“It is a Saturday night, Independence weekend, and there is not one church on this island that would welcome me and my kind publicly, speak our names openly, with respect, and honor us for who we are.” In “Independence Day Letter,” Helen Klonaris’s contribution to Our Caribbean: A Gathering of Lesbian and Gay Writing from the Antilles, the author describes the social exile experienced by gay, lesbian, bisexual, and transgendered people in her native Bahamas. Klonaris writes eloquently about the internalized colonialism at the root of her country’s pervasive homophobia; yet her outrage—and the deep hurt it belies—point beyond just a “niche” cause in some “other” place. Indeed, the Caribbean’s notorious and often violent intolerance toward those who are, or are perceived to be, in some way queer is part of a far bigger issue.
As the selections in this anthology reveal, the negating force of the church and of mainstream Bahamian society to which Klonaris refers might equally be attributed to Black and GLBT communities within North America and Europe. In practical application, membership within these groups is often seen to be mutually exclusive and transgressions are met with sanction. Our Caribbean is an important book not only for acknowledging a minority within the minority, but because it bears a complex tension, bringing each voice out of isolation and into a larger discourse. Editor Thomas Glave has herein assembled a collection as genre-bending as its authors’ identities, with poetry (by Faizal Deen from Guyana/Trinidad and Rane Arroyo from Puerto Rico/US, among others) interspersed between academic essays (by Timothy S. Chin from Jamaica and Ochy Curiel from the Dominican Republic), fiction (by Cubans Virgilio Piñero and Leonardo Padura Fuentes), and personal essay (by Audre Lorde from Granada/Barbados/US and Assotto Saint from Haiti), some excerpted from seminal texts and some created specifically for this book. It is also noteworthy that with this publication Duke University Press makes headway against the long-established marginalization of topics generally dismissed as “too specialized” (read: irrelevant to) for serious (i.e. mainstream) academic consideration.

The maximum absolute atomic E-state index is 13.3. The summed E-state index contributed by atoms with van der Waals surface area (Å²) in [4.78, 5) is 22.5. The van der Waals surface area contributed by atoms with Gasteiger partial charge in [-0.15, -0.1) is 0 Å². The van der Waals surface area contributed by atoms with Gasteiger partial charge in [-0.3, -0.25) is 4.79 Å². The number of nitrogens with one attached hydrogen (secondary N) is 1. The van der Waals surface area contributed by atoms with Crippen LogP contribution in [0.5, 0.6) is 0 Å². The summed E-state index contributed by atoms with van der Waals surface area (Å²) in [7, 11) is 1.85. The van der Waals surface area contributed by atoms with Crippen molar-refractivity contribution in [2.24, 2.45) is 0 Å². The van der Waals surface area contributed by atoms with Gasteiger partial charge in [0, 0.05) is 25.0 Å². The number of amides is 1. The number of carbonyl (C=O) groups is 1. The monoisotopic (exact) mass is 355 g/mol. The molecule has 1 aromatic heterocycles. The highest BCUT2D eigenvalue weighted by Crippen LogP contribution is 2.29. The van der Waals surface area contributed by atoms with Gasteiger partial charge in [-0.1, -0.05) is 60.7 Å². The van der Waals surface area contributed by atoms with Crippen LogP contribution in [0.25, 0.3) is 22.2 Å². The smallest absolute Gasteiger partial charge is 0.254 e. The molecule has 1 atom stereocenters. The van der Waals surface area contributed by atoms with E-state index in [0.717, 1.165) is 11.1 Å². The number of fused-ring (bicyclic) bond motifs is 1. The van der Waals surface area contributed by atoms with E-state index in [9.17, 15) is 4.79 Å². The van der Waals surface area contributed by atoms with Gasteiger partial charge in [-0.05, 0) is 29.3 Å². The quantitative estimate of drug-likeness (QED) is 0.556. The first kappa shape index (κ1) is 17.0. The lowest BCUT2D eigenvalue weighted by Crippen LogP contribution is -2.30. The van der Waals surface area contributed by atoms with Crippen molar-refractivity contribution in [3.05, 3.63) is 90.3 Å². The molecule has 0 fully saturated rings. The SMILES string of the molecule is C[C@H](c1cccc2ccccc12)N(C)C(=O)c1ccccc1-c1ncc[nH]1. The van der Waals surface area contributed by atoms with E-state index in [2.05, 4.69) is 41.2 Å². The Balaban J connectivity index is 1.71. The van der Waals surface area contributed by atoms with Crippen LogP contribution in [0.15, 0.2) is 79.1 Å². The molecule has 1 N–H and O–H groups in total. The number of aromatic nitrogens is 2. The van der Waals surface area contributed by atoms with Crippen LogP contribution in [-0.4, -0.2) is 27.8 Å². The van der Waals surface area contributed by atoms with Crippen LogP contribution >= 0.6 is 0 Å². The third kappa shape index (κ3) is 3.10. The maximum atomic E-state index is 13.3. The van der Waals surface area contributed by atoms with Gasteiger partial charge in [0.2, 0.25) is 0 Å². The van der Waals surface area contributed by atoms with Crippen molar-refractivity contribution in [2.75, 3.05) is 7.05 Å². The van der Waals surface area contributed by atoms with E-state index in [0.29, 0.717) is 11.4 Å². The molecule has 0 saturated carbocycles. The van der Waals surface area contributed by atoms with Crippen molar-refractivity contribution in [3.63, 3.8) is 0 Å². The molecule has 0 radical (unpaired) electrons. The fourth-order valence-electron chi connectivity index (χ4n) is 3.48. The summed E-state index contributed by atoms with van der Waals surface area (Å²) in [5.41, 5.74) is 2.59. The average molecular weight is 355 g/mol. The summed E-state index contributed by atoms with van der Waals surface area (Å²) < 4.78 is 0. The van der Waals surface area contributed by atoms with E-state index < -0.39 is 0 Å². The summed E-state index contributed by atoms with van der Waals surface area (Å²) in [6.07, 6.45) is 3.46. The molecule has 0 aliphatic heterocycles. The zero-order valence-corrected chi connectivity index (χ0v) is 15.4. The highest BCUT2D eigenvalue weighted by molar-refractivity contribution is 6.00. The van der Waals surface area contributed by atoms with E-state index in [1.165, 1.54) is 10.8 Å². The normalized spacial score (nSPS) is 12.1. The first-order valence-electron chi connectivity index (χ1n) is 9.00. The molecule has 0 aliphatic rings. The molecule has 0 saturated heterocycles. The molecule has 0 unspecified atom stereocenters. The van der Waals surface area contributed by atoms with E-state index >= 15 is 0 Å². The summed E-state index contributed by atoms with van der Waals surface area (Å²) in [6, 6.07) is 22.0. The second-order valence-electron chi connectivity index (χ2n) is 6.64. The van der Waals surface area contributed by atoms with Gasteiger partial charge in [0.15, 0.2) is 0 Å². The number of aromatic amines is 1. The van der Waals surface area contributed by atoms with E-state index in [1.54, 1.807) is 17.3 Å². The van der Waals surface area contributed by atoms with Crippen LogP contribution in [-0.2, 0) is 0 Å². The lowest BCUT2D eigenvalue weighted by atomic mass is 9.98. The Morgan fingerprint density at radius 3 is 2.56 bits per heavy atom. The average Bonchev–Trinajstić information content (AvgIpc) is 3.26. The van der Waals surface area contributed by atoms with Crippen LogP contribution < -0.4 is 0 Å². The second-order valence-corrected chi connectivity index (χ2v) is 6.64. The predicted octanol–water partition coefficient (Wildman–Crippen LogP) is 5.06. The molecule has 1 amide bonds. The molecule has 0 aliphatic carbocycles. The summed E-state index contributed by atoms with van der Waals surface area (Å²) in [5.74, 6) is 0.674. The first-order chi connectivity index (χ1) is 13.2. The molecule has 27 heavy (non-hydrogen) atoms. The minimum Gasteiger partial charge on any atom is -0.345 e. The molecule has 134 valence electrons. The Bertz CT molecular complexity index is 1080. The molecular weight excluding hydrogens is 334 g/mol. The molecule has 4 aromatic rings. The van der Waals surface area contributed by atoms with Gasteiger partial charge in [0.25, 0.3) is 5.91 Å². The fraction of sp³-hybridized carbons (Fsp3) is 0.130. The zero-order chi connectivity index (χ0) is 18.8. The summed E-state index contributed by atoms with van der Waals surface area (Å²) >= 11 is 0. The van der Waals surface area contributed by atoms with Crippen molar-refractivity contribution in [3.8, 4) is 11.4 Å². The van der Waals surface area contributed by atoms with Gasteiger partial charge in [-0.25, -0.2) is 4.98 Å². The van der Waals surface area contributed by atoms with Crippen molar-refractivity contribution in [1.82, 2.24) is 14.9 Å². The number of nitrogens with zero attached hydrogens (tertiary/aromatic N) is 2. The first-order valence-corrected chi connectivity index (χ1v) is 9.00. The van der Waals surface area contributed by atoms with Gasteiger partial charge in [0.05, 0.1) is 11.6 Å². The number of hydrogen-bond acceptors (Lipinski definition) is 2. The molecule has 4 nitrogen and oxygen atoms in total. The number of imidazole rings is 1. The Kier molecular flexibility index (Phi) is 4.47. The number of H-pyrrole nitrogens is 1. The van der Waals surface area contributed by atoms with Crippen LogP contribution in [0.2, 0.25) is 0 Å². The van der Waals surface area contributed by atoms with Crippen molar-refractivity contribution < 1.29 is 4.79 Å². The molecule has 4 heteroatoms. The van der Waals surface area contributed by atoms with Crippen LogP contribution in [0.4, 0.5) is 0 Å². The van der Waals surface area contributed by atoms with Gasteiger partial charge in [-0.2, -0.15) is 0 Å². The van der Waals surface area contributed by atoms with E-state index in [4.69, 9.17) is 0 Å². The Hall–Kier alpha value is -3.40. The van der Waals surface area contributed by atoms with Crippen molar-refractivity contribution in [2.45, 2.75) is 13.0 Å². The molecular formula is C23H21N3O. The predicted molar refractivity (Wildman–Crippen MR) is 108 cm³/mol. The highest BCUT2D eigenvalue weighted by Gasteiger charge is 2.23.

While solidarity can literally save lives, however, and institutional acceptance is often the first step toward greater gains, it is on the front lines, within the separate communities to which the authors at once belong and do not belong, that Our Caribbean holds the greatest potential for influence. Its very existence is a challenge to the usual defensiveness of identity politics. For this reason—and because we all stand to benefit from a more inclusive cultural mindset—this book represents a profound achievement. (June)
15 May 2009 – UNDP-Newsroom
Call to eliminate homophobia in Latin America and the Caribbean
Countries Must Eliminate Homophobia and Transphobia if They Want to Curb the HIV epidemic in Latin America and the Caribbean, Says UN